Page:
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New Hampshire Grandparents' Rights

Disruption in the Nuclear Family Required

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Concord_New_Hampshire_state_house.jpg

New Hampshire lawmaking is centered in the State House in Concord.

Photo © Jared C. Benedict / Creative Commons

In New Hampshire, both adoptive and natural grandparents may petition the court for "reasonable" visitation with a grandchild, provided that the child does not reside in an intact family, called a nuclear family in the New Hampshire statute. That means that the parents of the grandchild in question are unmarried, divorced or separated; a parent is deceased; or a parent has given up or lost parental rights..

Another condition is that the grandparents must not have had their contact taken away prior to or "contemporaneous with" the disruption of the family. In other words, the grandparent should have been in good standing with the family prior to the death, divorce, separation, etc.

In considering whether visitation would be in the best interest of the child, the court will also consider the following:

  • Whether visitation would interfere with the parent-child relationship or with parental authority
  • The nature of the grandparent-grandchild relationship, including the frequency of contact, any time of residence with the grandparent and the length of time of any such residence
  • Whether the child's physical and emotional health would be endangered by such visitation or lack of it
  • The relationship between the grandparent and the parent of the child, including friction between the grandparent and the parent, and the effect on the child of such friction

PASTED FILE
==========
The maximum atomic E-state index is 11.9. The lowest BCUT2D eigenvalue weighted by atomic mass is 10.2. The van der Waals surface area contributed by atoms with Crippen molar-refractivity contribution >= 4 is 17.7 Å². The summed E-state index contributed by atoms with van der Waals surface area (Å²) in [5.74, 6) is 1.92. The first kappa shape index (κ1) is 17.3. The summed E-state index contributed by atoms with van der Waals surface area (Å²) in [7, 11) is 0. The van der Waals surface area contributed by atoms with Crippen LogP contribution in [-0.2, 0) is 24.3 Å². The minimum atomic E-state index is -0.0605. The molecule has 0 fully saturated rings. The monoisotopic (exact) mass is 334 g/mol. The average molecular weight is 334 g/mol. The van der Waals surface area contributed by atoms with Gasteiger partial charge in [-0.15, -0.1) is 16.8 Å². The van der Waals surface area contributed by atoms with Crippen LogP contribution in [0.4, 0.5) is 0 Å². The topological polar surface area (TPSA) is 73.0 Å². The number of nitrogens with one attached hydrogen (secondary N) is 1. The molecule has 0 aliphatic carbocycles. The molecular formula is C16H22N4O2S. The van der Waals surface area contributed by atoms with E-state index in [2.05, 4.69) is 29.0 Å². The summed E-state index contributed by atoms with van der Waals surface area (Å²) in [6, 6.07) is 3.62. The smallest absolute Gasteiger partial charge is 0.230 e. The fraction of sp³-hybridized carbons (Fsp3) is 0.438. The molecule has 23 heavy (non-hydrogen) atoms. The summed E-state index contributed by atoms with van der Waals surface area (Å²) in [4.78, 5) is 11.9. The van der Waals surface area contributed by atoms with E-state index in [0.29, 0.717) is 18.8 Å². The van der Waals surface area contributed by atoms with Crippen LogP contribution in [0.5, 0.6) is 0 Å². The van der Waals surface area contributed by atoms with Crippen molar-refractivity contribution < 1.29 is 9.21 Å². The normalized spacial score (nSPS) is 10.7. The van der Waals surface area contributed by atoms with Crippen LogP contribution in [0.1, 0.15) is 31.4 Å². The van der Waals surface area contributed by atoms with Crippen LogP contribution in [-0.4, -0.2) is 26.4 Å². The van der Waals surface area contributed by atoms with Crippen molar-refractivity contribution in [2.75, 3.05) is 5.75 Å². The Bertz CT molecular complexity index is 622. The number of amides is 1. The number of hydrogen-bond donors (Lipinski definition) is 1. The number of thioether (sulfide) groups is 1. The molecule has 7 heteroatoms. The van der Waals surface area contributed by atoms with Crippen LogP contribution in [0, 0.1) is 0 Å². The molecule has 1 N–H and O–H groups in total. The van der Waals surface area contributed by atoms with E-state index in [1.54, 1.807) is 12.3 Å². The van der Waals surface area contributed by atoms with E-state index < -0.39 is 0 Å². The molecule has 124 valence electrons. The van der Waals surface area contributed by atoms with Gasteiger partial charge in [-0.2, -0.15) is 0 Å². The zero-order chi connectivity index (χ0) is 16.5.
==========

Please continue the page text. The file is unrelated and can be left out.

• The circumstances which resulted in the "absence of a nuclear family," including divorce, death, termination or relinquishment of parental rights, or other circumstances
  • The guardian ad litem's recommendation, if one was appointed
  • The child's wishes
  • Any other factors which the court deems relevant.

If the grandchild's parents are not married, legitimacy or paternity must be attached to the petition seeking visitation.

Prior to the 2011 case of In re Athena D, heard by the New Hampshire Supreme Court, it was unclear whether adoption terminates the rights of grandparents in New Hampshire. Although the grandparents in this case lost their suit, the opinion indicates that a termination of parental rights should be considered in the same way as any other disruption of the family unit.

See New Hampshire Revised Statutes, Section 461-A:13.

Learn whether New Hampshire is considered restrictive or permissive in the area of grandparents' rights.

Go back to grandparents rights by state.

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